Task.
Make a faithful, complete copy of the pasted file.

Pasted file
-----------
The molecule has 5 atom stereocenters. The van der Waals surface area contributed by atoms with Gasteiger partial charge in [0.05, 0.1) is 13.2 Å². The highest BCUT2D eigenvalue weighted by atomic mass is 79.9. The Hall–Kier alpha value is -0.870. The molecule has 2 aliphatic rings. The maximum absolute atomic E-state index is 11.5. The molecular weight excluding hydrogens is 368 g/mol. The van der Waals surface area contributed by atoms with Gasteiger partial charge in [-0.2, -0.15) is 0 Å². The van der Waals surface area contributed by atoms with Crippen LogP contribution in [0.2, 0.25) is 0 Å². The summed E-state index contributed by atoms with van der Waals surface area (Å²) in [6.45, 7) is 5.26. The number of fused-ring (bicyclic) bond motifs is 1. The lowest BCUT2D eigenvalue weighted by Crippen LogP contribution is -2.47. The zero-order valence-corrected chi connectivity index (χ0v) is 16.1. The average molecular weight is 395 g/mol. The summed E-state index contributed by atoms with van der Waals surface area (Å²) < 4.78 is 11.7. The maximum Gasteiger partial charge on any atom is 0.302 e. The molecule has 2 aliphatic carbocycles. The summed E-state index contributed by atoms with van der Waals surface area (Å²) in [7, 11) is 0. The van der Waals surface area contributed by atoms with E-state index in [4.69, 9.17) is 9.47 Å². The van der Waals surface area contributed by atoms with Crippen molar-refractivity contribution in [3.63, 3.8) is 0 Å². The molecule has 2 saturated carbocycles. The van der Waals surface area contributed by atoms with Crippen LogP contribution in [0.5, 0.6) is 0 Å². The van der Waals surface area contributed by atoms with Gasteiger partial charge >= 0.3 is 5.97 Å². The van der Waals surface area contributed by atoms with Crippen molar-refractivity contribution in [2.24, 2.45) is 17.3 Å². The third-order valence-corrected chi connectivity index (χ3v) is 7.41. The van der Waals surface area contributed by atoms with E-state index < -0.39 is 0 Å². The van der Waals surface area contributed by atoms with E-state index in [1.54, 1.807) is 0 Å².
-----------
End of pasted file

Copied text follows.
The molecule has 5 atom stereocenters. The van der Waals surface area contributed by atoms with Gasteiger partial charge in [0.05, 0.1) is 13.2 Å². The highest BCUT2D eigenvalue weighted by atomic mass is 79.9. The Hall–Kier alpha value is -0.870. The molecule has 2 aliphatic rings. The maximum absolute atomic E-state index is 11.5. The molecular weight excluding hydrogens is 368 g/mol. The van der Waals surface area contributed by atoms with Gasteiger partial charge in [-0.2, -0.15) is 0 Å². The van der Waals surface area contributed by atoms with Crippen LogP contribution in [0.2, 0.25) is 0 Å². The summed E-state index contributed by atoms with van der Waals surface area (Å²) in [6.45, 7) is 5.26. The number of fused-ring (bicyclic) bond motifs is 1. The lowest BCUT2D eigenvalue weighted by Crippen LogP contribution is -2.47. The zero-order valence-corrected chi connectivity index (χ0v) is 16.1. The average molecular weight is 395 g/mol. The summed E-state index contributed by atoms with van der Waals surface area (Å²) < 4.78 is 11.7. The maximum Gasteiger partial charge on any atom is 0.302 e. The molecule has 2 aliphatic carbocycles. The summed E-state index contributed by atoms with van der Waals surface area (Å²) in [7, 11) is 0. The van der Waals surface area contributed by atoms with E-state index in [4.69, 9.17) is 9.47 Å². The van der Waals surface area contributed by atoms with Crippen molar-refractivity contribution in [3.63, 3.8) is 0 Å². The molecule has 2 saturated carbocycles. The van der Waals surface area contributed by atoms with Crippen LogP contribution in [0.5, 0.6) is 0 Å². The van der Waals surface area contributed by atoms with Gasteiger partial charge >= 0.3 is 5.97 Å². The van der Waals surface area contributed by atoms with Crippen molar-refractivity contribution in [2.24, 2.45) is 17.3 Å². The third-order valence-corrected chi connectivity index (χ3v) is 7.41. The van der Waals surface area contributed by atoms with E-state index < -0.39 is 0 Å². The van der Waals surface area contributed by atoms with E-state index in [1.54, 1.807) is 0 Å².